Design

1000 Thread Count Sheets or Less Is More?

In Design on

Interior designers love to talk about the furniture layout of living rooms, kitchens, newly created basement spaces, and bedrooms. That’s fine but let’s dig a little deeper into design goods, and specifically, bedding or sheets that you should purchase for your newly designed bedroom.  Should you buy 1000 thread count sheets?

What is a thread count?

Thread count is generally held as the holy grail in sheets – fitted sheets, duvet covers, pillow covers, and all things bedding.  Thread count describes the number of threads per square inch. The implication and today the generally held consumer assumption is that the finer the thread count, the finer, or more upscale and luxurious the bedding material.  But is this true? Will 1000 thread count sheets feel luxurious?  Will 1000 thread count sheets last? Should you pay for the generally more expensive 1000 thread count sheets?

Insider Guide to 1000 Thread Count Sheet

Kelly Wilkniss discusses thread count on a recent episode of My Soulful Home on SHG Living.

Kelly Wilkniss of My Soulful Home featured on SHG Living 1000 thread count sheets are not necessarily the best purchase.  While Kelly describes the 1000 thread count sheets as fine and luxurious, she also makes the point that the fine threads may not last as long. Each thread is just so fine at this high thread count. It turns out less is more.

Luxurious Feeling Sheets

The right bedding can be this little slice of luxury that you give yourself after a long day.

My Soulful Home understands that.  This is why Kelly Wilkness goes on to also point out that the weave of the fabric has a lot to do with how the bed sheets feel.  The weave falls into two types, sateen and percale sheets. So the thread count alone should not be the determining factor in your purchase. It’s best to feel both weaves and decide which one is the best feel for you.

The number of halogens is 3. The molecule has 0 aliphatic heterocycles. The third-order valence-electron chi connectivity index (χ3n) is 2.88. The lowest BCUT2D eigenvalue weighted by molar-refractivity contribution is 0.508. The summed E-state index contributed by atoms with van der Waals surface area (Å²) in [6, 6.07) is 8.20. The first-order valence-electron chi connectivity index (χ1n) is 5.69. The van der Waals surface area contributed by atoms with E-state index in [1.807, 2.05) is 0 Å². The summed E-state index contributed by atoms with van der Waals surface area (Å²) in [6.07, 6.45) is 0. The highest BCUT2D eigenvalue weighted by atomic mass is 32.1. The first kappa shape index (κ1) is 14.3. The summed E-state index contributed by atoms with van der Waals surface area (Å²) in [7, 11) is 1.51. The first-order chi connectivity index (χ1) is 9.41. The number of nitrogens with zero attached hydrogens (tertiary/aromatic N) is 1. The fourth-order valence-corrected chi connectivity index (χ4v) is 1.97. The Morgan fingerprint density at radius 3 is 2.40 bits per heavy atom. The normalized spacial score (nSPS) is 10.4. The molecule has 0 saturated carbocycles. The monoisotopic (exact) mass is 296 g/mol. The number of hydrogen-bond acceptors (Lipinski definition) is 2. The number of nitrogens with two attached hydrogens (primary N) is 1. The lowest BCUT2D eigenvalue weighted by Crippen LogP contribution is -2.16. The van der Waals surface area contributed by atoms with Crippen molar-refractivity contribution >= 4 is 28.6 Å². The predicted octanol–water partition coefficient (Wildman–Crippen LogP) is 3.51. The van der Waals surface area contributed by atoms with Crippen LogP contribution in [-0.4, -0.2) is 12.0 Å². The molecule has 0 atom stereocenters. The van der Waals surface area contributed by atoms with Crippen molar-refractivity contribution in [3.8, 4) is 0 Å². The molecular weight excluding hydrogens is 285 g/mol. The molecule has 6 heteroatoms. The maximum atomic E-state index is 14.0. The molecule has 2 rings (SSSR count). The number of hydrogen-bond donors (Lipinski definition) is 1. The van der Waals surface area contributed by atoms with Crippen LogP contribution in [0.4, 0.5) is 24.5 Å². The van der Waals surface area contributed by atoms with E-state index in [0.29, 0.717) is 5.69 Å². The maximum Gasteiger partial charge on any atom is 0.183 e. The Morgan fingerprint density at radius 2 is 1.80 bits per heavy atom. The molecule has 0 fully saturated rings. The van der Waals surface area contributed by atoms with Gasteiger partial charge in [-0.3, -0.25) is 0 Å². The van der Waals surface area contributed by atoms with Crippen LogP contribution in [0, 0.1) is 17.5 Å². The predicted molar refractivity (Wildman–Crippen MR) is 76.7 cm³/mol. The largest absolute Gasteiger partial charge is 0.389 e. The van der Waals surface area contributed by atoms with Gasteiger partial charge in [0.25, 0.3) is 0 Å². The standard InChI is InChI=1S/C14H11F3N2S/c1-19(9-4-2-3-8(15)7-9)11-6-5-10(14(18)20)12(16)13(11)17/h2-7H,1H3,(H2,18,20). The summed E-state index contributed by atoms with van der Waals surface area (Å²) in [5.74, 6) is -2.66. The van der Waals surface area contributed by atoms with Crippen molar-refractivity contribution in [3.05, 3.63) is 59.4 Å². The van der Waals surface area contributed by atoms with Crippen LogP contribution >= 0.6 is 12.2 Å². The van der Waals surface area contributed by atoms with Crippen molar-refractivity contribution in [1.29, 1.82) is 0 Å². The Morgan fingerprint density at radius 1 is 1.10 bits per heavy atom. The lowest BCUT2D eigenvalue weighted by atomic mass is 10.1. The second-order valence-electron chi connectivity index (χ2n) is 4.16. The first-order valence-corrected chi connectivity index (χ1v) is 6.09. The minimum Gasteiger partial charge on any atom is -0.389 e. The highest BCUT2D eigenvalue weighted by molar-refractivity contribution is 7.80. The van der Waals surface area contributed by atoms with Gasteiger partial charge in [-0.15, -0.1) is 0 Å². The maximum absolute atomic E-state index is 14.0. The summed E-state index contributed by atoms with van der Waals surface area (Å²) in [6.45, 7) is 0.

Healthy bed sheets

Most bedding is made from cotton, linen, or poly-blends.  What is/are the healthy choices in bedding? Polyester blends should be avoided.  The poly fiber tends to make your body feel hot. It feels like an artificial fiber. Cotton and linen are two good natural material choices.

Kelly Wilkniss mentions that Egyptian cotton is considered to be the very best material.  Cotton is a naturally grown material.  But much like food and organic food, today chemicals are used in the growing and processing of cotton. Most dyes are chemically set. Organic cotton and organic cotton production are generally labeled since the organic cotton sheets are a more expensive, premium product.

People with chemical sensitivities will not be able to tolerate most sheets today, since sadly sheets are for the most part either grown and/or manufactured with chemicals.  Breathing in the chemicals or having these chemicals against your skin can cause a variety of reactions from headaches to rashes, and more. This is one avoidable chemical body overload.

Instead of spending your money for 1000 thread count sheets, spend it on an organic, healthy product!

There is one company, Coyuchi which has been selling 100% organic cotton bedding, pillows, and towels since 1991. This company is committed to being a steward of the environment.

“[They] began with organic farming, and over the decades Coyuchi has blazed the trail for beautiful and sustainable textile creation, adopting the strictest certifications for environmental and social protection.”

The Holidays are upon us and we once again begin to think about gifts.  COVID 19 has given us a heightened awareness of our health, and the many healthy living choices we have. So why not think about gifts that are produced from healthy, organic, and chemical-free materials with chemical-free production processes? Wouldn’t that be the right gift to give your loved ones?!

If you are not on your smart, healthy, green living path already, this might be the perfect way to start.